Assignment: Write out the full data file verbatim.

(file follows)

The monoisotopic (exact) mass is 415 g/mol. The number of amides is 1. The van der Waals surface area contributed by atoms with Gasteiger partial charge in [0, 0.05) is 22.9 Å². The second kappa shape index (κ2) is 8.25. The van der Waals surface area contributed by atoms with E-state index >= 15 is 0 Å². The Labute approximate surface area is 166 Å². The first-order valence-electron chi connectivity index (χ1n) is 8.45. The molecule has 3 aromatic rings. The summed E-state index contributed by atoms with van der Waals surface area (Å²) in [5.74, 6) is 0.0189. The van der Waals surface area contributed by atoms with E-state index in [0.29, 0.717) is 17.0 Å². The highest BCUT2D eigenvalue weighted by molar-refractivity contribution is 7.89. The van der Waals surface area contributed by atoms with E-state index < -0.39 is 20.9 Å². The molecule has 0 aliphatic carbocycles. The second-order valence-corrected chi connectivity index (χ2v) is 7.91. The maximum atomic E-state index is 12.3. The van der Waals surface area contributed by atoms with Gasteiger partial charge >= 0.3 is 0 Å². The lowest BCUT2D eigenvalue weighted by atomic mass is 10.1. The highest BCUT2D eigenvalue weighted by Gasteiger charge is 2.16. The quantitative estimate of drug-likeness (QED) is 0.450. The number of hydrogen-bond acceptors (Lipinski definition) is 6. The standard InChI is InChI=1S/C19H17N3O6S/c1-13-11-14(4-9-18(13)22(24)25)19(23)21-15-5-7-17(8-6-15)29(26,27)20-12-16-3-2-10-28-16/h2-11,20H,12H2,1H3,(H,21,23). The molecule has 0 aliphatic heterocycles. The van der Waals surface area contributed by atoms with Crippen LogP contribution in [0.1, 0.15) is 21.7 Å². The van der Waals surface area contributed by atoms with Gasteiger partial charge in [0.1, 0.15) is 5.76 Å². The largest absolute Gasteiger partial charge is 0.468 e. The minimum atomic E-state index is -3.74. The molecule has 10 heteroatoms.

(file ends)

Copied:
The monoisotopic (exact) mass is 415 g/mol. The number of amides is 1. The van der Waals surface area contributed by atoms with Gasteiger partial charge in [0, 0.05) is 22.9 Å². The second kappa shape index (κ2) is 8.25. The van der Waals surface area contributed by atoms with E-state index >= 15 is 0 Å². The Labute approximate surface area is 166 Å². The first-order valence-electron chi connectivity index (χ1n) is 8.45. The molecule has 3 aromatic rings. The summed E-state index contributed by atoms with van der Waals surface area (Å²) in [5.74, 6) is 0.0189. The van der Waals surface area contributed by atoms with E-state index in [0.29, 0.717) is 17.0 Å². The highest BCUT2D eigenvalue weighted by molar-refractivity contribution is 7.89. The van der Waals surface area contributed by atoms with E-state index < -0.39 is 20.9 Å². The molecule has 0 aliphatic carbocycles. The second-order valence-corrected chi connectivity index (χ2v) is 7.91. The maximum atomic E-state index is 12.3. The van der Waals surface area contributed by atoms with Gasteiger partial charge >= 0.3 is 0 Å². The lowest BCUT2D eigenvalue weighted by atomic mass is 10.1. The highest BCUT2D eigenvalue weighted by Gasteiger charge is 2.16. The quantitative estimate of drug-likeness (QED) is 0.450. The number of hydrogen-bond acceptors (Lipinski definition) is 6. The standard InChI is InChI=1S/C19H17N3O6S/c1-13-11-14(4-9-18(13)22(24)25)19(23)21-15-5-7-17(8-6-15)29(26,27)20-12-16-3-2-10-28-16/h2-11,20H,12H2,1H3,(H,21,23). The molecule has 0 aliphatic heterocycles. The van der Waals surface area contributed by atoms with Crippen LogP contribution in [0.1, 0.15) is 21.7 Å². The van der Waals surface area contributed by atoms with Gasteiger partial charge in [0.1, 0.15) is 5.76 Å². The largest absolute Gasteiger partial charge is 0.468 e. The minimum atomic E-state index is -3.74. The molecule has 10 heteroatoms.